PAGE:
Nor is the mechanism of this deposit difficult to understand. Once a human being gets caught in the trap of compulsively trying to occlude the dull ache of buried pain and distress, then the intellect will rapidly be harnessed to the task. To the unaware distressed human, the realm of human emotion presents itself as one of pain and distortion, resulting in behaviour that can be a grotesque caricature of animal life. The pure intellect, however, can become functionally autonomous for brief periods, giving temporary relief from the obscure ache of distress, entering a world of generality, clarity and logical connection - as distinct from the everyday existential world of particularity, obscurity and human connection. Logic, mathematics, scientific inference, conceptual analysis and synthesis, are on one rather partial interpretation, some of the most potent and refined anodynes for hurting psyches. Small wonder, then, that the intellect came to be regarded as the supreme distinguishing principle of human beings, and that for a certain type of human being intellectual activity has a curiously compelling, and frequently an entirely compulsive, appeal.
The compulsive intellect, keeping pain buried, will necessarily be unable to grasp the connection between human vulnerability and an overload of distress on the one hand, and distorted and perverted human behaviour on the other. Caught up in the mechanism of repression the intellect will acknowledge only the distorted behaviour and devise a repressive theory - that people are inherently nasty - a theory whose sole function is to keep out of consciousness the buried pain and thereby the positive potential that it occludes. If you insist that people identify their very selves, their given natures, with what is in fact an overload of distress distorting behaviour, then you guarantee by your theoretical prison that the underlying distress will never be released. The psychodynamics of certain parts of Christian theology will repay careful analysis.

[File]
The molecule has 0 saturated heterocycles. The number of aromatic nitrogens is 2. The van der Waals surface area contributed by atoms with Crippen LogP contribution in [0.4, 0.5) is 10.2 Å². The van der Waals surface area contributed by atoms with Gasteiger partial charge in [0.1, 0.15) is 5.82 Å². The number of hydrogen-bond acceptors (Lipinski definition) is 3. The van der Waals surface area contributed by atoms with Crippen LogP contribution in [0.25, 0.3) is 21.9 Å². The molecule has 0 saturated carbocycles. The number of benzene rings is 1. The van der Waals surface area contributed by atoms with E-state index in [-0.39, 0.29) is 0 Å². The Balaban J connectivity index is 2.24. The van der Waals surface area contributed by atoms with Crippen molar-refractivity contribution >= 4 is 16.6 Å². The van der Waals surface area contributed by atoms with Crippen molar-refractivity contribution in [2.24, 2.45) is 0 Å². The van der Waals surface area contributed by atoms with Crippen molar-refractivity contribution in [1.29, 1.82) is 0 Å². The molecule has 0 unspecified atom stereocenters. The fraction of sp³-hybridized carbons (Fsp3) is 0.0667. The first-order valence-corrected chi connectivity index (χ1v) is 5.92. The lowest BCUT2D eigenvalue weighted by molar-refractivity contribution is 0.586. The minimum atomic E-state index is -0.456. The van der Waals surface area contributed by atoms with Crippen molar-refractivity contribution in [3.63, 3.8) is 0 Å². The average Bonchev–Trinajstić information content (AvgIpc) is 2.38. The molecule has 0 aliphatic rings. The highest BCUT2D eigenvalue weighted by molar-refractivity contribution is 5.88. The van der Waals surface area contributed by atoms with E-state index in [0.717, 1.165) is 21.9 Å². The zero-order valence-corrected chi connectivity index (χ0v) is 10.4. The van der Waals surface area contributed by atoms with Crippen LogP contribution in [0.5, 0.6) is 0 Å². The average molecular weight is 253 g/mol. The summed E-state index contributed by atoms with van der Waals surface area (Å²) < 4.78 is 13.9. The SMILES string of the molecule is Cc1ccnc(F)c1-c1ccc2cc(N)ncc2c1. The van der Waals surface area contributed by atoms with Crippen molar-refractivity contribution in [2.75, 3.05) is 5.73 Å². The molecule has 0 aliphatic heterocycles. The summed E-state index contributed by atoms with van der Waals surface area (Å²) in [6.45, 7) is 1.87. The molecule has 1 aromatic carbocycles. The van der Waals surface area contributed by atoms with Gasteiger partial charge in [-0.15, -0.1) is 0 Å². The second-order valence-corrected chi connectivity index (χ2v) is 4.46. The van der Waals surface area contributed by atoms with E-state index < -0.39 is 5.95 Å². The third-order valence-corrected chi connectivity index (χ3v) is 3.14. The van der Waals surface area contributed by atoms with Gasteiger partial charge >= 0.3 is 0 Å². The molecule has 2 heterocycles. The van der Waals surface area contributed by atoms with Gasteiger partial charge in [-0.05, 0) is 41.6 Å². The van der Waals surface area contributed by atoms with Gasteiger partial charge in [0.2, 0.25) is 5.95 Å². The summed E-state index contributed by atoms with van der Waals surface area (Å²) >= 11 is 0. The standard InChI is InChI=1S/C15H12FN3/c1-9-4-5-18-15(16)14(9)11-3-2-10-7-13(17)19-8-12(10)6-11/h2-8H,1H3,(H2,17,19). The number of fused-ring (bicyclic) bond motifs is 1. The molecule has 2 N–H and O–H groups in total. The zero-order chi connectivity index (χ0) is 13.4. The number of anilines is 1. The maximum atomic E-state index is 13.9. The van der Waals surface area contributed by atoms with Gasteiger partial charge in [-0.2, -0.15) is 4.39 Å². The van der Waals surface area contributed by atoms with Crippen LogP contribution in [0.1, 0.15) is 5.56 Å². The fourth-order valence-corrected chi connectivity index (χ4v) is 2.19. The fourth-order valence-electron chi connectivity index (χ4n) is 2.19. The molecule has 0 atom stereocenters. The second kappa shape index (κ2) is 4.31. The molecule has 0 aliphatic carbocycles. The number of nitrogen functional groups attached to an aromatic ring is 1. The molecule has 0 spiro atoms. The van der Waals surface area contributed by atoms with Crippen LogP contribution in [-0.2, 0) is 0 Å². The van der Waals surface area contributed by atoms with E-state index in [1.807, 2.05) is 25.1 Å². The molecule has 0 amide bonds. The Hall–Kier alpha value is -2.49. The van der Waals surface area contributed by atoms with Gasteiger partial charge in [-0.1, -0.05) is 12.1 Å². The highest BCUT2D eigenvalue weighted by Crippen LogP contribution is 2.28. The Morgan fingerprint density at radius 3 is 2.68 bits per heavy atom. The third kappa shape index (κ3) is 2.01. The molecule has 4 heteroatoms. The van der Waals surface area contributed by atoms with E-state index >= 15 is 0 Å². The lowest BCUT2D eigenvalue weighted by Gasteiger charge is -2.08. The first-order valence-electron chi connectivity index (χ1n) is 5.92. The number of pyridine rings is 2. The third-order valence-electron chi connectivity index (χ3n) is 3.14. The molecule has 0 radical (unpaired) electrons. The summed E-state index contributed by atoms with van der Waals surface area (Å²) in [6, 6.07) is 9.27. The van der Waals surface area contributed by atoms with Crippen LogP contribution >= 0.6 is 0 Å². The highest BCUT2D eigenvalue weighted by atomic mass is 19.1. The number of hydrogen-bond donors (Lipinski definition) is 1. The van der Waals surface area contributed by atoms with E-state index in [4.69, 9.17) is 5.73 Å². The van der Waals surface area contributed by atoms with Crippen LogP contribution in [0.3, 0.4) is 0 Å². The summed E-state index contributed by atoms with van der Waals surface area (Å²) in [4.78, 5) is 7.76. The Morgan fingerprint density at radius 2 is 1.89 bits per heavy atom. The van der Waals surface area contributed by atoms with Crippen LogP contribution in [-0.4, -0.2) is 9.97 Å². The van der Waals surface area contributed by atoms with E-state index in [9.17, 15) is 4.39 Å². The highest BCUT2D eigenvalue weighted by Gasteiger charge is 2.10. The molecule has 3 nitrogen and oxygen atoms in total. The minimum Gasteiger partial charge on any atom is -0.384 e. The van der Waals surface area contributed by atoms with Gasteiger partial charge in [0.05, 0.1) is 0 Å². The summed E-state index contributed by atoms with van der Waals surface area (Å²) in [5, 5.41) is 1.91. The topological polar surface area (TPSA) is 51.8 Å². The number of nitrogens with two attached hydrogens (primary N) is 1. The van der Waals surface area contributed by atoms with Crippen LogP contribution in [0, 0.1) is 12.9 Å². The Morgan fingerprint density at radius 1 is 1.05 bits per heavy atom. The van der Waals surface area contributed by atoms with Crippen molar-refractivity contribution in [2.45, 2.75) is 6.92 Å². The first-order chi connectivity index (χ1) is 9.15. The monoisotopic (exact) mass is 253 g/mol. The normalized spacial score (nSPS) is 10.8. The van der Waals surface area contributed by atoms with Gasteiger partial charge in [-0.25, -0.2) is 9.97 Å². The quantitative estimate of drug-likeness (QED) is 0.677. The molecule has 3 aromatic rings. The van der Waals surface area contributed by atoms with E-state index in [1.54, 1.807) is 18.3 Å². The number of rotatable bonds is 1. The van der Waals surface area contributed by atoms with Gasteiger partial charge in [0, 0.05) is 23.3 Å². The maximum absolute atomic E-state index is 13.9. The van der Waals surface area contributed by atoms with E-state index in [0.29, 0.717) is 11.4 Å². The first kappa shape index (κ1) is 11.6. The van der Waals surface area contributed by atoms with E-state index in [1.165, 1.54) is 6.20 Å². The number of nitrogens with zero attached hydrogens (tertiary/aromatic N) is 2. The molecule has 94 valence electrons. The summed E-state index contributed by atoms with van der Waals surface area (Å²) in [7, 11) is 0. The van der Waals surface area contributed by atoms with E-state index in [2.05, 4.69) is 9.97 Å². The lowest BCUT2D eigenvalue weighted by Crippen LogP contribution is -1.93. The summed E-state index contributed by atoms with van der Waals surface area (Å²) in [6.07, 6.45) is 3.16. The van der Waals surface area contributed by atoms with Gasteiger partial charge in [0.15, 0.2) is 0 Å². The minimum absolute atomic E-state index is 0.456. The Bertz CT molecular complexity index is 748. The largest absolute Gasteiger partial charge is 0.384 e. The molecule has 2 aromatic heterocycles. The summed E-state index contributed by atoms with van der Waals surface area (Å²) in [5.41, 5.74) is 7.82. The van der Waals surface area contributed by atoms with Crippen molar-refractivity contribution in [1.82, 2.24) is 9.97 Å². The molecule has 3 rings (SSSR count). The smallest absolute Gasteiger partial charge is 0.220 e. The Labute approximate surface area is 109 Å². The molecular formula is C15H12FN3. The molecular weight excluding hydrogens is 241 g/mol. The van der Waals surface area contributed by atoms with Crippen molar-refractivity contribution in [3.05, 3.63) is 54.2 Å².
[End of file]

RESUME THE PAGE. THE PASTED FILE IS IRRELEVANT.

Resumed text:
Finally, the repressive intellect, identifying distorted behaviour with the intrinsic nastiness of people will produce repressive morality as a corollary. The expression of each inherent nastiness in people is to be controlled by the exercise of intellect and will: duty is a demand of reason or of God or of both set over against the domain of human inclination. Blind to and repressive of deep personal distress, each moral theory demands that people control distorted behaviour while occluding the only effective means of so doing - the release of hidden pain. Hence oppressive morality tends to be compulsively hypocritical, its protagonists lapsing in private into an array of secret distortions or "vices" that symbolically, act out their denied distress and frozen human needs.
There are, of course, extensive practical corollaries of these three pervasive and interrelated dogmas, and I will only enumerate a few of them here. In general, the culture maintains a sharp focus on verbal interaction and is stereotypic in and blind to non-verbal interaction. People tend to work compulsively at their set task, while remaining remarkably unaware of the complex array of interpersonal processes that accompany it and interact profoundly with it. Anxiety and insecurity are fended off by doing, but arise paroxysmally when it is just a matter of being and becoming. It is easier to analyse, generalise and intellectualise than relate in an aware, authentic, open, warm human way. Supportive confrontation is an unknown art, since buried anger distorts every attempt at it into anxious and non-supportive attack. So the constructive working through of interpersonal tension and conflict will tend to be avoided in favour of evasion, manipulation, wheeling and dealing, backstairs politics. Authoritative modes of intervention are compulsively used where facilitative ones would be more appropriate and life-enhancing. Nurturance needs are confused and conflated with sexual needs, physical contact and human warmth is confused with erotic contact and sexual desire, so the whole culture cheats itself of warm supportive human physical interaction. The culture is generally sex-negative, since there is no tradition of sex-positive theory and practice. Compulsive sexuality abounds: the pursuit of orgasm in a maladaptive attempt to alleviate the ache of buried distress, which can only adequately be released in other ways. People tend to have negative body images, and the celebration of the body, of movement, of sensory awareness is not part of general education and culture. And so on.